How to get to the Tottenham Hotspur Stadium?

The Tottenham Hotspur Stadium has been built on the same site as White Hart Lane. Several transport links to the ground make public transport by far the best way to reach the Tottenham Hotspur Stadium. The Seven Sisters station, Tottenham Hale station, Northumberland Park station and White Hart Lane stations are all viable options to head to the ground. Regular buses pass past the stadium, as well as shuttle buses from Alexandra Palace and Tottenham Hale.

Vicarage Road

History of Vicarage Road

Vicarage Road was officially opened in 1922 and instantly became the home of Watford FC. It also hosted Saracens FC until 2012. Small parts of the ground have been renovated over the years, but there have been no major expansions to the ground. Vicarage Road is another ground that has hosted several England U21 matches. As well as football, Elton John also hosted a concert at Vicarage Road. The lifelong Watford fan donated all profits from the concert to a bid for Watford to buy back Vicarage Road, after the club sold it to rescue finances.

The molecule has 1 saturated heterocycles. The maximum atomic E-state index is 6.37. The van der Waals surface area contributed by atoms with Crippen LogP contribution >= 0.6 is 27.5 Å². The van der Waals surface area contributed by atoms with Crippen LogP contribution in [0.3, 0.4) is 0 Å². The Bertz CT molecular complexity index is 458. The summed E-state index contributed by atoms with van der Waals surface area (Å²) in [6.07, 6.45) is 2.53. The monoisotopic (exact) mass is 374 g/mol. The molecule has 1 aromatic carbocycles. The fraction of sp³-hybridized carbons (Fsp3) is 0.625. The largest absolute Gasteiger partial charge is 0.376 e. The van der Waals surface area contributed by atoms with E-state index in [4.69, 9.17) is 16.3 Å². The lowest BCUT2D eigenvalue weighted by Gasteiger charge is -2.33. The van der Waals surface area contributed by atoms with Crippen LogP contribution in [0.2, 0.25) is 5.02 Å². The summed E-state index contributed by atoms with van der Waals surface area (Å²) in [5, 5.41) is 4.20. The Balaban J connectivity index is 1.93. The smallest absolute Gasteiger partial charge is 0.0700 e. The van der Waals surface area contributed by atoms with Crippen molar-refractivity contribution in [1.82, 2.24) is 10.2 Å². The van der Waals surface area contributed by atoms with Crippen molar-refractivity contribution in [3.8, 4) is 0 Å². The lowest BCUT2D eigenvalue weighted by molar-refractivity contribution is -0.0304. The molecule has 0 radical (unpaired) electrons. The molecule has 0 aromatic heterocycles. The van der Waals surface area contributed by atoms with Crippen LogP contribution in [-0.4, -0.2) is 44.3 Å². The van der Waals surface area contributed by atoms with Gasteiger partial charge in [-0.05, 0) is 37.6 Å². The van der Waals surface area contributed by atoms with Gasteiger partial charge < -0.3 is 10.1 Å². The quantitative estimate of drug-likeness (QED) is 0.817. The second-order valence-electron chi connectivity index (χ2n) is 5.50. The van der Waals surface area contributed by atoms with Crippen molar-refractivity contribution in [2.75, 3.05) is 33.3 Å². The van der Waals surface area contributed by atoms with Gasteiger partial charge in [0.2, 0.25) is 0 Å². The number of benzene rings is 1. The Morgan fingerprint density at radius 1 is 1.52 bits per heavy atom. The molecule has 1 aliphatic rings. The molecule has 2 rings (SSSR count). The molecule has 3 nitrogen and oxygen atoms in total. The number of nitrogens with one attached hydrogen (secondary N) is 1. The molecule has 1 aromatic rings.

Vicarage Road Capacity

Vicarage Road is one of the smaller grounds in the Premier League, holding 21,577 fans. There are no plans for any major expansions to the ground, but if Watford hope to compete higher up the Premier League table, they may have to.

How to get to Vicarage Road?

Both the Watford High Street station and the Watford Junction Railway Station are both viable options to walk to the ground. If travelling from London, Watford has its own London Underground station that is less than 1 mile from the ground. If you plan on driving to Vicarage Road, head down the M1 until you reach Junction 5. From there, take the A4008 towards Watford. Follow signs towards Watford General Hospital, which is just behind the stadium.

London Stadium

History of the London Stadium